Kerr on Cert Grant in McDonald: Privileges or Immunities Question Presented Does Not Reveal Intent to Overrule Slaughterhouse. Or does it?

December 6th, 2009

Orin Kerr writes at Volokh that the cert grant in McDonald, and the question presented asking about the privileges or immunities clause, may not mean that the Court is primed to overruled Slaughter-House.

We don’t know what the Justices were thinking with any certainty. At the same time, I think there are two plausible reasons why the Court would grant cert on both issues without intending to reopen the debate over Slaughterhouse. The first is mathematical and the second is historical.

1. The first reason is the need to get to five. f the Court granted only on Due Process and left Privileges or Immunities for another day, the Court would end up with five votes against incorporation and four in favor (presumably with a concurrence by Justice Thomas saying that he might or would reach a different result if the Privileges or Immunities issue were before the Court). Then the Justices would have the problem of how to get the P or I issue before the Court again, which would ultimately lead to an 8–1 decision against incorporation by P or I. The result would be two Supreme Court opinions holding that the Second Amendment is not incorporated despite five Justices favoring incorporation.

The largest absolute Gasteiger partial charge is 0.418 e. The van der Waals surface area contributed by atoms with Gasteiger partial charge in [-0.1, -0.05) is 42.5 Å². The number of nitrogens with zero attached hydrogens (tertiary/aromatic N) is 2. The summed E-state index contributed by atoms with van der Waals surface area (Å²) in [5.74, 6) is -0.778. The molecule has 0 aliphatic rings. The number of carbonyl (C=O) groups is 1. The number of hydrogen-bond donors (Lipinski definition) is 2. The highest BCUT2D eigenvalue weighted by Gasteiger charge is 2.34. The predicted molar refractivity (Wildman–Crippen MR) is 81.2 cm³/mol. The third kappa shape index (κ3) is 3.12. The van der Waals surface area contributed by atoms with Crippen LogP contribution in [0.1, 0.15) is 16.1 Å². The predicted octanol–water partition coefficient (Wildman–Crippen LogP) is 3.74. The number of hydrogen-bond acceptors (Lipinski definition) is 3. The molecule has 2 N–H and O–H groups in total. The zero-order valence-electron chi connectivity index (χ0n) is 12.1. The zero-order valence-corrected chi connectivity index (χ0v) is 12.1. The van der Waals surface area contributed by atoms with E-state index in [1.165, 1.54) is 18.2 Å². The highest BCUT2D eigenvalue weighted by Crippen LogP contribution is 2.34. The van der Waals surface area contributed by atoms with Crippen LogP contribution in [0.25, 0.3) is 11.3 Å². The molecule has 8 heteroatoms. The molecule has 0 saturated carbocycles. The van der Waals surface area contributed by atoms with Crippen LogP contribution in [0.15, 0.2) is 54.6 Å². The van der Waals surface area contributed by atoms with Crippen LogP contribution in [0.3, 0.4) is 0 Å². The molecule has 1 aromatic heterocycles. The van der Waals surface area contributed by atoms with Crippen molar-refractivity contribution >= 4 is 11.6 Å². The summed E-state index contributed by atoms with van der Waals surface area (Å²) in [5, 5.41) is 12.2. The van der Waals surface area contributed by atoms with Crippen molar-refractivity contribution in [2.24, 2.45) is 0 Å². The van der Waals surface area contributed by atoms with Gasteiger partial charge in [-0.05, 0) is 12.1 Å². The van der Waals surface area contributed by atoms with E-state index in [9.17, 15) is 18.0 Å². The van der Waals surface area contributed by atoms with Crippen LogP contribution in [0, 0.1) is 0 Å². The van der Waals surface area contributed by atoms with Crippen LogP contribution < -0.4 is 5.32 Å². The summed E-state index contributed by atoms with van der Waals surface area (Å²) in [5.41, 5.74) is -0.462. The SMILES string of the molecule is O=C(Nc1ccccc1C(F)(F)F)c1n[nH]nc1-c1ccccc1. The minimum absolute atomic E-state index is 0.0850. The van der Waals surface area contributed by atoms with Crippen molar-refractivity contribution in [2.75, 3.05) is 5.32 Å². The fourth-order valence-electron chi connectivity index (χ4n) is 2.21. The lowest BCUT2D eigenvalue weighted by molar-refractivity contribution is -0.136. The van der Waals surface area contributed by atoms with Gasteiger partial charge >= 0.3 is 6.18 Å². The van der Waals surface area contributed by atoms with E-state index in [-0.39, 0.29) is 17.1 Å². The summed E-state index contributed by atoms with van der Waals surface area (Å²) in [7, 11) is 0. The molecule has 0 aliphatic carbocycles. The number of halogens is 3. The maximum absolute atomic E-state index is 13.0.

2. A second plausible reason to grant on both issues is historical. f you’re granting cert to determine whether the Second Amendment applies to the states, and answering “yes” would effectively overturn Cruikshank and Presser, it would be a bit unusual to grant cert in a way that would make the precedents to be overturned outside the cert grant.

I find the first explanation quite plausible. Regarding the second explanation, does the Supreme Court ever overturn precedents outside the cert grant? In other words, if the Supreme Court really wanted to overturn Presser and Cruikshank, would they really be limited by the Cert Grant? In the Hillary Movie case, for example, they did not decide the case based on the initial cert grant and original oral arguments, but sent the case back with a different question presented. In my mind, if the Court wanted to overrule those precedents, such a petty formality as the question presented would seem not to cabin them.